Judith Sargent Murray, Ellen Day Hale & Gabrielle Clements, Heather Atwood & Mary Ann McCormick…the Sargent House to Howlets…two centuries of strong women and historic houses. See how this works? If not, here’s a chart that might help.
This might all seem a little overblown, to make a connection between a woman writing an essay over two hundred years ago and a dinner party I went to last weekend. But it doesn’t take much of an imagination to see a (fairly) straight line stretching backwards between now and then.
Speaking of now, and of this dinner party, which is what I’m really writing about…my role in all of this is that Heather asked me to come up with something for the table. A tablescape, in House Beautiful magazine terms — a made-up name I despise but one I am gradually giving into using, as its ubiquity seems inevitable. Like the word awesome. Not a made-up word but used to the point of meaninglessness, as so few things are truly awesome, other than God and certain cheeses. But yet, since the ’90s, I have said and typed awesome around four million times. But about the tablescape.
The Federalist period was invoked with lots of gold accents at the table. For place cards I printed an image of a beautiful portrait of Judith Sargent Murray on vellum so the light from the votive candles came through, illuminating Mrs. Murray herself.
And for the centerpiece: four vintage frames were attached to form a square with the main flower arrangement placed in the center. As part of the arrangement, an image of the Sargent House was printed, again on vellum, and placed inside a few of the frames.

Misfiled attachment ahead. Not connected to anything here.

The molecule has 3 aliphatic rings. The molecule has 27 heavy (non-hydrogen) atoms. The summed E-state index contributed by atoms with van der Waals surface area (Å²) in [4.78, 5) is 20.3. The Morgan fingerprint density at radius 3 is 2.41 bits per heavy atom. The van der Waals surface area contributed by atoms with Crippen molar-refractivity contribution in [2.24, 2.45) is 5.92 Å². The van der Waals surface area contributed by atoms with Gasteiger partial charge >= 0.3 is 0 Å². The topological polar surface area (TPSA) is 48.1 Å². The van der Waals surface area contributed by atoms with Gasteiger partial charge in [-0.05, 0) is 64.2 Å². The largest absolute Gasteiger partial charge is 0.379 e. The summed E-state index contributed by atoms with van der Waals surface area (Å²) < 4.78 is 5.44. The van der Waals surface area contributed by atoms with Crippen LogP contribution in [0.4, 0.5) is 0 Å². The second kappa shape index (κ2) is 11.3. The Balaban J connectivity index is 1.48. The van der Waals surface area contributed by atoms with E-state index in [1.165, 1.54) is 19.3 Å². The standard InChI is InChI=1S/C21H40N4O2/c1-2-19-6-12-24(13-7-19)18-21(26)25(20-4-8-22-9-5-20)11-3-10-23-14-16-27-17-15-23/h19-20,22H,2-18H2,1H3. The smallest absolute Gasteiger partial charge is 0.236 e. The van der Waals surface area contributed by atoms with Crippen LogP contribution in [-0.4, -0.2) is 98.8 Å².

The flowers were decaying hydrangeas in the most amazing reddish hue and lots of branches, gathered together in an untidy bundle. The colors of the leaves, the ones that are still clinging to the branches, have been so intense this year. I don’t recall a more spectacular fall. Or maybe it’s just that I’m getting older and make these sorts of observations.
As a keepsake for Mary Ann, I created a little book that featured portraits of Judith Sargent Murray, Gabrielle Clements and Ellen Day Hale, along with a tiny copy of one of J.S.M’s letters. Just one of her many, many letters. She copied and saved 2,500 of her own letters, putting them into “letter books” with an eye toward posterity.
At the party, later that evening…
One more note: about the food Heather made for the party… It was unbelievable, from the trays of tiny cold radishes with oyster-something-dip at the beginning of the evening to the quince tart (served as a nod to the old quince tree in yard of the Sargent House) which brought the meal to a close, it was all amazing. Awesome, actually.
If you have the chance to go to a dinner served by a food writer, go to that dinner party. Especially if that food writer happens to be a woman. Because we all know that the ladies can do wonders in a kitchen. And far, far beyond.
For more information, check out the links below:
Heather Atwood’s food blog
Mary Ann McCormick’s Lark Fine Foods